Leicester has a profusion of live music venues; it has a huge supply of bands and artists playing every kind of music you can imagine. Live music has been a feature of Leicester life for decades.

There was some really interesting analysis about the impact of the BIG music society on tours, venues, ticket sales and festivals. Interesting though that is, my focus now is on amplifying the crowd for the small venues and the unknown, unsigned bands.

Someone pointed out that people will pay £20 to £40 to see a band they really want to see. Getting people to pay £5 to see bands they haven’t heard of, is much more difficult. But this is precisely where I operate and that for me is the major challenge.

Everyone agreed that it’s about getting the information out there; whether we use high-tech fixes or plain paper solutions, we need to make sure people know about what is happening, where and when.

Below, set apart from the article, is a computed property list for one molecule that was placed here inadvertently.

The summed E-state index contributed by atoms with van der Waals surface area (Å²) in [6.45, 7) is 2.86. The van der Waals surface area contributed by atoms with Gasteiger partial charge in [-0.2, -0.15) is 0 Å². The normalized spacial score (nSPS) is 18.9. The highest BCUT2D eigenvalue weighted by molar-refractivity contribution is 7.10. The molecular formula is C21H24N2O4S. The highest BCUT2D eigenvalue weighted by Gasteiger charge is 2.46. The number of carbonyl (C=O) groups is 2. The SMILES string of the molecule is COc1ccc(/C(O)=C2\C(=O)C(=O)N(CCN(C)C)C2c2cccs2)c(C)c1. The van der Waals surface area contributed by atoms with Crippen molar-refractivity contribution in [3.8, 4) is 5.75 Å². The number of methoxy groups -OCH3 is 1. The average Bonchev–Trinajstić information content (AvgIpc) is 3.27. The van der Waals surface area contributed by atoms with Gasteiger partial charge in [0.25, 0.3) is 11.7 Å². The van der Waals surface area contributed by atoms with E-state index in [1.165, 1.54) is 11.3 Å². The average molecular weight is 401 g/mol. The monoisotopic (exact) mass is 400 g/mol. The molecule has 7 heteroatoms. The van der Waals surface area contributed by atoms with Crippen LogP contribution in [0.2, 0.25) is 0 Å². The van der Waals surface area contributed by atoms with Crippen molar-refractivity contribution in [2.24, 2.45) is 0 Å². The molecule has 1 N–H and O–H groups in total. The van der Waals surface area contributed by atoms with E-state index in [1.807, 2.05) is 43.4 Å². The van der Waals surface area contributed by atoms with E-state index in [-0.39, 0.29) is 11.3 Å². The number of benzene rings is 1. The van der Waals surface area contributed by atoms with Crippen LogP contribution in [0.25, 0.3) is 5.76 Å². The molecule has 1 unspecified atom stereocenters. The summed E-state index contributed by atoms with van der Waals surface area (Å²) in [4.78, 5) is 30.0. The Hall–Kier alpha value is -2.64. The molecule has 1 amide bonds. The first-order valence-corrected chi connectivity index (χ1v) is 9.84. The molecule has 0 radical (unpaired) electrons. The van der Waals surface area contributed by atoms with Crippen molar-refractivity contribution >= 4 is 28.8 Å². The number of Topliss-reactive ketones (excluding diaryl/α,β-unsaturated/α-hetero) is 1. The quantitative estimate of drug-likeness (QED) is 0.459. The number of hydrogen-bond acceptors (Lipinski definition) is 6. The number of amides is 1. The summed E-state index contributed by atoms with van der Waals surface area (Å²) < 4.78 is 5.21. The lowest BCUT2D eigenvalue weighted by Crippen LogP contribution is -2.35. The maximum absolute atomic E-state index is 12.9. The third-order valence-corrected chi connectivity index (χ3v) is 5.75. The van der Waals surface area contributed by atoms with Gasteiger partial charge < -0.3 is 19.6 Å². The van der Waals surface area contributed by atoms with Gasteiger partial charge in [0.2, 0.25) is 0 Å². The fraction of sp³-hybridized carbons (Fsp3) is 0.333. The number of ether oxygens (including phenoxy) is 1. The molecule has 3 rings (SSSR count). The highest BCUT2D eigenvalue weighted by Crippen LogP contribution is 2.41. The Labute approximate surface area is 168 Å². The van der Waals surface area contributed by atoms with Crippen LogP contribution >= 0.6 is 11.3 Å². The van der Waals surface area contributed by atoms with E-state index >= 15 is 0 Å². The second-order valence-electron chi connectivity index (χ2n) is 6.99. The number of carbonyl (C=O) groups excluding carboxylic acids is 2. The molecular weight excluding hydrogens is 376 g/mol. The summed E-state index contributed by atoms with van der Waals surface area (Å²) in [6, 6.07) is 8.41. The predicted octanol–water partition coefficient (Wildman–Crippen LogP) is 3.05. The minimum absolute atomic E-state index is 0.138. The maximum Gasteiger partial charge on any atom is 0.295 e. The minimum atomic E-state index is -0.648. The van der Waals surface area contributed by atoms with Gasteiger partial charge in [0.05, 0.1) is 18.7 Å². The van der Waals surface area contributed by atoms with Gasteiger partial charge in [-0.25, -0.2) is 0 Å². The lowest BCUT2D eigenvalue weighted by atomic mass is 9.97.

On top of that there is a harder task of ‘selling’ unsigned, live music.  Why would anyone want to pay £5 to see a line-up of bands they have never heard of  before? Well, after two years of going to gigs, seeing hundreds of new bands and writing about many of them, I really feel passionate about live music. In a world increasingly dominated by recorded music, the difference between the two is immense. For me, live is the best. Live is what brings music to life. I don’t just want to  hear it. I want to see it.

But can I sell that idea to people who just want to plug themselves into their iPod and think that is what music is about, full stop?

I want to shout about the live music experience. I want to convince the public that live is an unbeatable form of entertainment. I want to convince people that going out to a gig and seeing bands playing is much better than watching it on TV or listening to music through ear plugs.

This wonderful group of people which has come together in Leicester has started to take that whole issue on board. The discussion however has focused too much on the supply side and not enough on the demand side of the market.